The Whitworth, founded in 1889, is situated in the north-east corner of the Whitworth Park in Manchester, right on the edge of the University’s campus. It is also the first English public gallery in the Park.
Over the past 126 years, the Whitworth has went through multiple independent stages of development. Once a private residence, Grove House, the architect Beaumont spent 18 years to transform it into an art gallery for the public. The last stage overseen by him was in 1908, when the front facade of building was completed.
John Bickerdike and Partners began extensively re modelling the interior of the Beaumont building in the 1960’s. The building was transformed into a modern gallery. Another special accent was added to in 1955, when ABK (Ahrends, Burton and Koralek) designed a Sculpture Court at the center of the building, at mezzanine level. The combination of the Victorian/Edwardian shell and the modern interior of the 60’s resulted in the building being listed as Grade II in 1974 (buildings that are of special interest, warranting every effort to preserve them).
The Whitworth’s facade of 1908, facing Oxford Road to the east, and other elements of the north and south elevations were designed with great attention to details. Unfortunately the west facade of the building, which faced the park, was not as well thought through, which led to this part of the building being somewhat disregarded and provided a canvas for graffiti artists in the park. Recently, the Whitworth underwent a major renovation that included two gallery wings being added by London-based architecture studio MUMA.
The extensions were added to the part of the gallery which is situated in Whitworth Park. You can imagine what a beautiful combination ended up being created by placing one stainless still and one glass wing against this 19th century building, part of the University of Manchester. The gallery was doubled in size with the addition of the two wings, creating space for storage and learning spaces.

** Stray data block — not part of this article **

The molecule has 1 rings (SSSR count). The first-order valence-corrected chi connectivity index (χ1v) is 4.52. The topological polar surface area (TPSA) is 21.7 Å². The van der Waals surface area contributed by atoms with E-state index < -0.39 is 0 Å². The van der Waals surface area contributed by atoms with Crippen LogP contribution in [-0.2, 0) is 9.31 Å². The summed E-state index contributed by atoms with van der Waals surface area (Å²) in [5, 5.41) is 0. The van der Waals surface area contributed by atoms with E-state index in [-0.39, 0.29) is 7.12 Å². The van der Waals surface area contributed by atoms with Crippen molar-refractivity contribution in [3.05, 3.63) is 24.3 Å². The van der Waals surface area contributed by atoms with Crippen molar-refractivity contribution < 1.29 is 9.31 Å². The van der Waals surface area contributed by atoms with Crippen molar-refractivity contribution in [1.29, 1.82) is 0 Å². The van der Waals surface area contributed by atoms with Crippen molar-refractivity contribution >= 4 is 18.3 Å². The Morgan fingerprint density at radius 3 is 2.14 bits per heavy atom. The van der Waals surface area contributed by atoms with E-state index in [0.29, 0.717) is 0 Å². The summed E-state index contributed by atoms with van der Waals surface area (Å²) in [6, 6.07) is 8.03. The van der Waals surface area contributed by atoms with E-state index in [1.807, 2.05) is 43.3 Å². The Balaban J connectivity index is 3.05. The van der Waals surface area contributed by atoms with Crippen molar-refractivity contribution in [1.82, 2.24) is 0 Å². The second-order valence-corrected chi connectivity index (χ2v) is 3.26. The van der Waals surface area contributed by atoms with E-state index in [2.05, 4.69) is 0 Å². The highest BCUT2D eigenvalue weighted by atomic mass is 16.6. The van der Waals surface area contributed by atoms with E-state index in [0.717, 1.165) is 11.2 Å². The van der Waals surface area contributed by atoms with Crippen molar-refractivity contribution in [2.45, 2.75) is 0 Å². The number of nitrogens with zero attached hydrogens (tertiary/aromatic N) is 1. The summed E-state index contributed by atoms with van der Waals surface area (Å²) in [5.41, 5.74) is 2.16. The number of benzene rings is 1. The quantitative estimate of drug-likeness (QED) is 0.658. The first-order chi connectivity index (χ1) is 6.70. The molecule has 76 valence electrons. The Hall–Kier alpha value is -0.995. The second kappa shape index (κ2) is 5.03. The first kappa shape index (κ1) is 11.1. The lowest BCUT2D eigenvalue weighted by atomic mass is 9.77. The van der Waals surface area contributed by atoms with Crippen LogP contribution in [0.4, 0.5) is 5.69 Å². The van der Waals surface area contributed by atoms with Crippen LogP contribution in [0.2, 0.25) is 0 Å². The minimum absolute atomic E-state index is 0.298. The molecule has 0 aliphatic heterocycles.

Back-of-house facilities were created in the north wing, such as art handling facilities and a loading bay, as well as much needed lifts to deliver art to the three levels of the existing gallery building.
A beautiful glazed cafe with its terrace overlooking the park is linked to through a glass promenade, which has become a space for large-scale sculptures and landscape art. You can imagine how essential and beautiful the natural light is for these pieces of art. The gallery allows the art works to really interact with the natural surrounding and provides interesting visual connections within the building inviting in the landscape and connecting it with the building’s interior.
The landscape architect, Sarah Price, designed two spaces of landscaping which she named the Orchard Garden and Art Garden. Inaugurated this June, Art Garden displays more than 90 sculptures and offers various walks, workshops and festivals to visitors.
Three barrel-vaulted ceilings from the existing building were renovated over the exhibition spaces, and an Edwardian staircase was reopened connecting the grand all and the first floor of the gallery. A visual connection between the connecting gallery and the new exhibition space is created through a large central window in the existing building. In 2014, the Whitworth was reopened to the public, displaying pieces from the gallery’s permanent collection which is made up of over 55,000 contemporary and historical works (paintings, sculptures, drawings..). An exhibition by Cornelia Parker, British installation artist and sculptor, was also on view.
Grants from the Heritage Lottery Fund and the University of Manchester helped make the renovation come to life, with additional support by the Arts Council England to enable to to improve the entrance and creating a sculpture terrace. It is no wonder that in 2015 the Whitworth was awarded the Museum of the Year prize by the Art Fund, the largest arts award in Britain and the biggest museum prize in the world. It praised the museum to have best demonstrated excellence, innovation and imagination. We extend our heartfelt congratulations to the museum team and look forward to many more exciting news from the Whitworth. In the meantime we encourage you to explore this incredible art venue!